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Allstate Insurance Co. v. Punturo

United States District Court, W.D. Michigan, Southern Division

August 9, 2019

ALLSTATE INSURANCE COMPANY, Plaintiff,
v.
BRYAN PUNTURO, et al., Defendants.

          OPINION REGARDING PLAINTIFF'S MOTION FOR SUMMARY JUDGMENT

          GORDON J. QUIST UNITED STATES DISTRICT JUDGE.

         Plaintiff, Allstate Insurance Company, filed this diversity case against Bryan and Fawn Punturo, B & A Holdings, LLC d/b/a Parkshore Resort, and Brace Kern, seeking a declaratory judgment that Allstate does not owe Defendant Kern a duty to indemnify for a lawsuit pending in Michigan state court against Kern-an employee and the principal of Bek Law, PLC-and others. In particular, Allstate alleges that Business Owners Policy No. 648239769, which it issued to Bek Law, PLC, provides no coverage for the claims asserted in the underlying lawsuit.

         Pursuant to the Court's April 1, 2019, Order (ECF No. 24), Allstate has filed a motion for summary judgment. (ECF No. 26.) Kern has filed a response, to which Allstate has replied. In addition, the Punturos and B & A Holdings have also responded, and Allstate has filed a reply. Accordingly, the matter is ready for decision.[1]

         For the reasons that follow, the Court will grant Allstate's motion and issue the requested declaratory judgment.

         I. Background

         A. The Underlying Litigation

         On or about February 16, 2017, Bryan Punturo, Fawn Punturo, and B&A Holdings, LLC (collectively the Punturos), filed a complaint against Defendant Kern and Sauburi Boyer and Danielle Kort (formerly Danielle Boyer), alleging state-law claims for defamation, false light invasion of privacy, and tortious interference with business relations. In a separate count, Fawn Punturo alleged a derivative claim for loss of consortium. (ECF No. 1-1.) B&A Holdings operates a hotel and conference facility on East Grand Traverse Bay known as the ParkShore Resort. Bryan Punturo owns 50% of B&A Holdings.

         The Punturos allege that Sauburi Boyer operated a parasailing business from ParkShore property from approximately 2003-2006. In 2006, Boyer moved his parasailing business from ParkShore to a new location at another hotel. From that time until the summer of 2013, Casey Punturo, Bryan Punturo's son, operated a parasailing business from ParkShore in competition with Boyer's business. (Id. at PageID.11.) According to the Punturos, in 2014, Boyer began attempting to limit competition in the parasailing business by, among other things, purchasing the assets of Casey Punturo's business and obtaining non-compete agreements with other potential competitors. However, that same year, Boyer became financially overextended and defaulted on his purchase agreement with Casey Punturo and on his lease agreement with Bryan Punturo. (Id. at PageID.12.) Bryan Punturo thereafter filed suit against Boyer to collect the amount due on the lease.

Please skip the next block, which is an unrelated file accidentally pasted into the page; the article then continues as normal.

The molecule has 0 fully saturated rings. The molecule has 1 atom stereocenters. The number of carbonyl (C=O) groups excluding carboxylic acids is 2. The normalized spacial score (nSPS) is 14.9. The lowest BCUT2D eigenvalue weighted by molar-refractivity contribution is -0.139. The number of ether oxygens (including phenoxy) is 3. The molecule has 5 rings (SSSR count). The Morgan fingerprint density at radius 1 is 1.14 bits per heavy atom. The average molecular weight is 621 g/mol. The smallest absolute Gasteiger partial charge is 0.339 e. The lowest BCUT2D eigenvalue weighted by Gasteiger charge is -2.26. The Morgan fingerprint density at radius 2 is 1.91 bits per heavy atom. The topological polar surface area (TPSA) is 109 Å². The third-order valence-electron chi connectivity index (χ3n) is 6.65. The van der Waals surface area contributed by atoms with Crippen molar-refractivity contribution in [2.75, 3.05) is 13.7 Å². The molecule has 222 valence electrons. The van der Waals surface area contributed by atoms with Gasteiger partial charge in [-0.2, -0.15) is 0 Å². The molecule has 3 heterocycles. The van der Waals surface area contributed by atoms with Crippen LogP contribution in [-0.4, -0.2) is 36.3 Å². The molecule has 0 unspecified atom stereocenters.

Instead of responding to Bryan Punturo's lawsuit, Boyer sought advice from Defendant Kern, a lawyer practicing in the Traverse City area. Upon Kern's advice, Boyer contacted the Grand Traverse County Prosecutor's Office and, subsequently, the Michigan Attorney General, accusing Punturo of violating Michigan's Antitrust Reform Act. In 2016, the Michigan Attorney General and the Michigan State Police raided ParkShore's offices and seized the hard drive from Punturo's computer. Eventually, the Michigan Attorney General filed a criminal case against Punturo charging him with extortion, instead of antitrust violations. In addition, earlier in 2016, Kern, representing Boyer, sued Punturo and ParkShore in state court alleging antitrust violations and other claims and seeking $781, 500 in damages plus attorney's fees. The state court dismissed Boyer's civil suit against Punturo without Punturo or ParkShore filing a responsive pleading. (Id. at PageID.13.) The Grand Traverse County District Court ultimately dismissed the criminal extortion case against Punturo following the preliminary examination. (Id. at PageID.14.)

         While the criminal extortion case and Boyer's civil antitrust case against Punturo were pending, Kern and the Boyers made numerous statements to the media regarding both cases, some of which expressly accused Punturo of violating state anti-trust laws by engaging in unfair competition and extortion. (Id. at PageID.14-17.) In February 2017, the Punturos' counsel sent Kern and Boyer demands for retraction, but Kern and Boyer failed to retract their statements. (Id. at PageID.22.)

         B. The Allstate Policy

         Allstate issued a Business Owners Policy, No. 648239769, to Bek Law, PLC. Kern, as an employee of Bek Law, is an insured under the Policy. After receipt of the Punturos' complaint in the underlying litigation, Kern tendered the defense to Allstate and his errors and omissions insurance carrier. The Punturos' claims in the underlying litigation fall within the Policy's coverage period. Allstate agreed to defend Kern and Bek Law, PLC, subject to a reservation of rights. (ECF No. 1 at PageID.3.)

         II. Motion Standard

         Summary judgment is appropriate if there is no genuine issue as to any material fact and the moving party is entitled to a judgment as a matter of law. Fed.R.Civ.P. 56. Material facts are facts which are defined by substantive law and are necessary to apply the law. Anderson v. Liberty Lobby, Inc., 477 U.S. 242, 248, 106 S.Ct. 2505, 2510 (1986). ...


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